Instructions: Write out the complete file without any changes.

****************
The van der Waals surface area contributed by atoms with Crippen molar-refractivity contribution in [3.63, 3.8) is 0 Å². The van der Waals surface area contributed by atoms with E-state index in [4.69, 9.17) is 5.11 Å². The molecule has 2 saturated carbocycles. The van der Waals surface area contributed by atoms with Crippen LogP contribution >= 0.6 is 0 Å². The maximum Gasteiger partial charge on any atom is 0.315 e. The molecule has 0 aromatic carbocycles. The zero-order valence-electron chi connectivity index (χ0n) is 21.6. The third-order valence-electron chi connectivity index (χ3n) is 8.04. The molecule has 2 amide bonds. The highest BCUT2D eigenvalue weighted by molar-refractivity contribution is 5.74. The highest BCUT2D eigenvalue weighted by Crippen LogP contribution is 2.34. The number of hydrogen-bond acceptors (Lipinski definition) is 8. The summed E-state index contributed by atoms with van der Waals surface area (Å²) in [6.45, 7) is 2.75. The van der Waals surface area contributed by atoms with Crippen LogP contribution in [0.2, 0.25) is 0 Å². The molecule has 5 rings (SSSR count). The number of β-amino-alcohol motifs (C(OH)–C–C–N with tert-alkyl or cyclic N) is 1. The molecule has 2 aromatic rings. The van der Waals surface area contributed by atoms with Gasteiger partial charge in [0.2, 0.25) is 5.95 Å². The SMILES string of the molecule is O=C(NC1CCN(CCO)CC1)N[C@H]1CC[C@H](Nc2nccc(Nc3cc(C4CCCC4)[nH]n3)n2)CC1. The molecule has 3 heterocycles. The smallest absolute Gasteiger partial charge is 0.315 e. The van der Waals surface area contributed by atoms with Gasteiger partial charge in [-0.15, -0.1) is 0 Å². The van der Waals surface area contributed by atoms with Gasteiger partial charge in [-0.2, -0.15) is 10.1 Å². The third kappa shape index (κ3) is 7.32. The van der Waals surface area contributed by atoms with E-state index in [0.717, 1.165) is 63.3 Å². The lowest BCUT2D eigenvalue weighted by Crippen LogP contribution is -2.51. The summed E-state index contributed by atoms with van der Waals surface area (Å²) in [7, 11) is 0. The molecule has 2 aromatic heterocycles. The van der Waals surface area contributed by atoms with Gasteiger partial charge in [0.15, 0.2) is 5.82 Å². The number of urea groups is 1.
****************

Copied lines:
The van der Waals surface area contributed by atoms with Crippen molar-refractivity contribution in [3.63, 3.8) is 0 Å². The van der Waals surface area contributed by atoms with E-state index in [4.69, 9.17) is 5.11 Å². The molecule has 2 saturated carbocycles. The van der Waals surface area contributed by atoms with Crippen LogP contribution >= 0.6 is 0 Å². The maximum Gasteiger partial charge on any atom is 0.315 e. The molecule has 0 aromatic carbocycles. The zero-order valence-electron chi connectivity index (χ0n) is 21.6. The third-order valence-electron chi connectivity index (χ3n) is 8.04. The molecule has 2 amide bonds. The highest BCUT2D eigenvalue weighted by molar-refractivity contribution is 5.74. The highest BCUT2D eigenvalue weighted by Crippen LogP contribution is 2.34. The number of hydrogen-bond acceptors (Lipinski definition) is 8. The summed E-state index contributed by atoms with van der Waals surface area (Å²) in [6.45, 7) is 2.75. The van der Waals surface area contributed by atoms with Crippen LogP contribution in [0.2, 0.25) is 0 Å². The molecule has 5 rings (SSSR count). The number of β-amino-alcohol motifs (C(OH)–C–C–N with tert-alkyl or cyclic N) is 1. The molecule has 2 aromatic rings. The van der Waals surface area contributed by atoms with Gasteiger partial charge in [0.2, 0.25) is 5.95 Å². The SMILES string of the molecule is O=C(NC1CCN(CCO)CC1)N[C@H]1CC[C@H](Nc2nccc(Nc3cc(C4CCCC4)[nH]n3)n2)CC1. The molecule has 3 heterocycles. The smallest absolute Gasteiger partial charge is 0.315 e. The van der Waals surface area contributed by atoms with Gasteiger partial charge in [-0.15, -0.1) is 0 Å². The van der Waals surface area contributed by atoms with Gasteiger partial charge in [-0.2, -0.15) is 10.1 Å². The third kappa shape index (κ3) is 7.32. The van der Waals surface area contributed by atoms with E-state index in [0.717, 1.165) is 63.3 Å². The lowest BCUT2D eigenvalue weighted by Crippen LogP contribution is -2.51. The summed E-state index contributed by atoms with van der Waals surface area (Å²) in [7, 11) is 0. The molecule has 2 aromatic heterocycles. The van der Waals surface area contributed by atoms with Gasteiger partial charge in [0.15, 0.2) is 5.82 Å². The number of urea groups is 1.